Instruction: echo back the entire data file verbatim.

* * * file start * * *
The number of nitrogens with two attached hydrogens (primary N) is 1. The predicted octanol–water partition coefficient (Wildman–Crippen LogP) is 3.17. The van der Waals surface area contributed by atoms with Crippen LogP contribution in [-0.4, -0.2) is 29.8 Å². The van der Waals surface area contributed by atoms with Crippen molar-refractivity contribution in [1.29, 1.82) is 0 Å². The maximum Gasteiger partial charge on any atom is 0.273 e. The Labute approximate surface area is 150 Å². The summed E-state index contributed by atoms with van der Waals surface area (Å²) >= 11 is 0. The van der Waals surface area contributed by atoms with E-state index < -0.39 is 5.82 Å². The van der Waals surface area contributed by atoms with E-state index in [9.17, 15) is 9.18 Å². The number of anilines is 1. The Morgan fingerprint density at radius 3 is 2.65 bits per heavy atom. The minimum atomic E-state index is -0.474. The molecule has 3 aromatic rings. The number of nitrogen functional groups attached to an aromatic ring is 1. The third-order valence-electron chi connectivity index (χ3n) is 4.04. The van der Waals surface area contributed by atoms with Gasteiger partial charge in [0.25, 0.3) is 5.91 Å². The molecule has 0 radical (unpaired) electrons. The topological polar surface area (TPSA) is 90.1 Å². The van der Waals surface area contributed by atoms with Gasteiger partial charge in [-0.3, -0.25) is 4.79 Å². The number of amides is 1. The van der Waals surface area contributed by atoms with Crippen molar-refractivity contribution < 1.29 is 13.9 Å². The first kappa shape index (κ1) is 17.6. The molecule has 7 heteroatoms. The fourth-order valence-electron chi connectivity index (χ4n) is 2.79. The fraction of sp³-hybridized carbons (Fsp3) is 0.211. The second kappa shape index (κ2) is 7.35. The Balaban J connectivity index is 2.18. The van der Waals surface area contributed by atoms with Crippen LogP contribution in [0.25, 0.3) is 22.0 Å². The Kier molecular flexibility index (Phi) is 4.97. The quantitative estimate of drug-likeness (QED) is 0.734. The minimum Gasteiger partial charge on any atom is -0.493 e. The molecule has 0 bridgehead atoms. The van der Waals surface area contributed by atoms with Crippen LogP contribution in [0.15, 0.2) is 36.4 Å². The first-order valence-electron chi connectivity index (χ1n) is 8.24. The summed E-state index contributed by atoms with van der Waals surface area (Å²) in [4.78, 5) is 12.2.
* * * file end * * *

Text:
The number of nitrogens with two attached hydrogens (primary N) is 1. The predicted octanol–water partition coefficient (Wildman–Crippen LogP) is 3.17. The van der Waals surface area contributed by atoms with Crippen LogP contribution in [-0.4, -0.2) is 29.8 Å². The van der Waals surface area contributed by atoms with Crippen molar-refractivity contribution in [1.29, 1.82) is 0 Å². The maximum Gasteiger partial charge on any atom is 0.273 e. The Labute approximate surface area is 150 Å². The summed E-state index contributed by atoms with van der Waals surface area (Å²) >= 11 is 0. The van der Waals surface area contributed by atoms with E-state index < -0.39 is 5.82 Å². The van der Waals surface area contributed by atoms with E-state index in [9.17, 15) is 9.18 Å². The number of anilines is 1. The Morgan fingerprint density at radius 3 is 2.65 bits per heavy atom. The minimum atomic E-state index is -0.474. The molecule has 3 aromatic rings. The number of nitrogen functional groups attached to an aromatic ring is 1. The third-order valence-electron chi connectivity index (χ3n) is 4.04. The van der Waals surface area contributed by atoms with Gasteiger partial charge in [0.25, 0.3) is 5.91 Å². The molecule has 0 radical (unpaired) electrons. The topological polar surface area (TPSA) is 90.1 Å². The van der Waals surface area contributed by atoms with Gasteiger partial charge in [-0.3, -0.25) is 4.79 Å². The number of amides is 1. The van der Waals surface area contributed by atoms with Crippen molar-refractivity contribution < 1.29 is 13.9 Å². The first kappa shape index (κ1) is 17.6. The molecule has 7 heteroatoms. The fourth-order valence-electron chi connectivity index (χ4n) is 2.79. The fraction of sp³-hybridized carbons (Fsp3) is 0.211. The second kappa shape index (κ2) is 7.35. The Balaban J connectivity index is 2.18. The van der Waals surface area contributed by atoms with Crippen LogP contribution in [0.25, 0.3) is 22.0 Å². The Kier molecular flexibility index (Phi) is 4.97. The quantitative estimate of drug-likeness (QED) is 0.734. The minimum Gasteiger partial charge on any atom is -0.493 e. The molecule has 0 bridgehead atoms. The van der Waals surface area contributed by atoms with Crippen LogP contribution in [0.15, 0.2) is 36.4 Å². The first-order valence-electron chi connectivity index (χ1n) is 8.24. The summed E-state index contributed by atoms with van der Waals surface area (Å²) in [4.78, 5) is 12.2.